In the last 15 years of our hobby, we have seen a similar “globalization”  with corals now being farmed away from their native ecosystem, and colonies flown in to your local fish store from the far reaches of the tropics.  Consequently various aspects of this scenario have created hot spots for “coral pests”  to flourish. By this we learn that taking a coral pest, removing it from its ecosystem where it had predators, and keeping it along side its food source, our corals, can be somewhat of a ticking time bomb.  We see just like with Ebola, that these pests grow in population and use our corals and local fish stores as a means to jump from host to host.  Before you know it, our coral trade becomes the same problem that glo

ebola virus

photo courtesy of Real Clear

balization of humans is causing with Ebola.

In an almost uncanny similarity, our pests have probably come from single shipments or even single species of coral being imported to dealers around the world.  Any coral pests that are removed from their natural ecosystem in most cases lack any predators and are now given an all you can eat buffet of their preferred food.  This is a recipe for rapid expansion of the problem much like we are seeing with Ebola spreading through some of the African nations where healthcare and traditional burial practices have provided the virus with easy and simple connection points to rapidly spread, jumping from patient to patient probably in many cases without their knowledge.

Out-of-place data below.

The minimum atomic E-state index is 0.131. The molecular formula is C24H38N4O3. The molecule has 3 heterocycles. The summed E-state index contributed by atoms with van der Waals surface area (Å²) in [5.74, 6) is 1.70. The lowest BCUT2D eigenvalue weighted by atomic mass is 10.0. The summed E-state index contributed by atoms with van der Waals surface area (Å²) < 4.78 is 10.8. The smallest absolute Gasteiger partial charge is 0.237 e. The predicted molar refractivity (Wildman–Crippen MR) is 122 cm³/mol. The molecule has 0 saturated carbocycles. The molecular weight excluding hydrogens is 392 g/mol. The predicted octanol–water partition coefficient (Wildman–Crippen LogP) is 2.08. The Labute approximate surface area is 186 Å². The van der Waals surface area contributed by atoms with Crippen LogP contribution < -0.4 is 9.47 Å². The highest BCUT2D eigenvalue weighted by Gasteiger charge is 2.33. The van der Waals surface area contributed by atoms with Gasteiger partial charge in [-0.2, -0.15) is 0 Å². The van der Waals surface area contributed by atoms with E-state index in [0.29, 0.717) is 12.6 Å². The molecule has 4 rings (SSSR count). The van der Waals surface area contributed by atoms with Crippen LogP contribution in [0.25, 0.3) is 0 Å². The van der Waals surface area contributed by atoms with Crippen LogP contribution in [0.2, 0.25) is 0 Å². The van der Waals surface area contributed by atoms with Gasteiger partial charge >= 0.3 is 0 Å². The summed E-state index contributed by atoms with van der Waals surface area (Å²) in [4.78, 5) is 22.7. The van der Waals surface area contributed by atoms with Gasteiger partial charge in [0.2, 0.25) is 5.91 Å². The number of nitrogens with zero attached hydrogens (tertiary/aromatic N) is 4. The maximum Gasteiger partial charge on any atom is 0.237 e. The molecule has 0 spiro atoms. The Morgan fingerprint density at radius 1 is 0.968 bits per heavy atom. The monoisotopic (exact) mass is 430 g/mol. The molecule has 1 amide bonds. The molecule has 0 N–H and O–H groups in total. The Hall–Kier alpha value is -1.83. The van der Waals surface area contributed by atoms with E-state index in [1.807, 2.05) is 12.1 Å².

Identifying the Problem

In reef keeping observation is key to discovering any pest outbreak early, but does the same play out for ebola?  Peering into our tanks daily to observe our corals health can give us the telltale signs when something isn’t quite right.  The challenge with Ebola is that people can contract it and be walking around with it without showing any signs of infection.  To date, only when they have a fever 2-21 days after being infected themselves, do they become infectious.

In our reef tanks, the common logic we have followed over the years if we are suspicious we have a pest are as follows:

1-Typically we start by checking water parameters to make sure they are in line.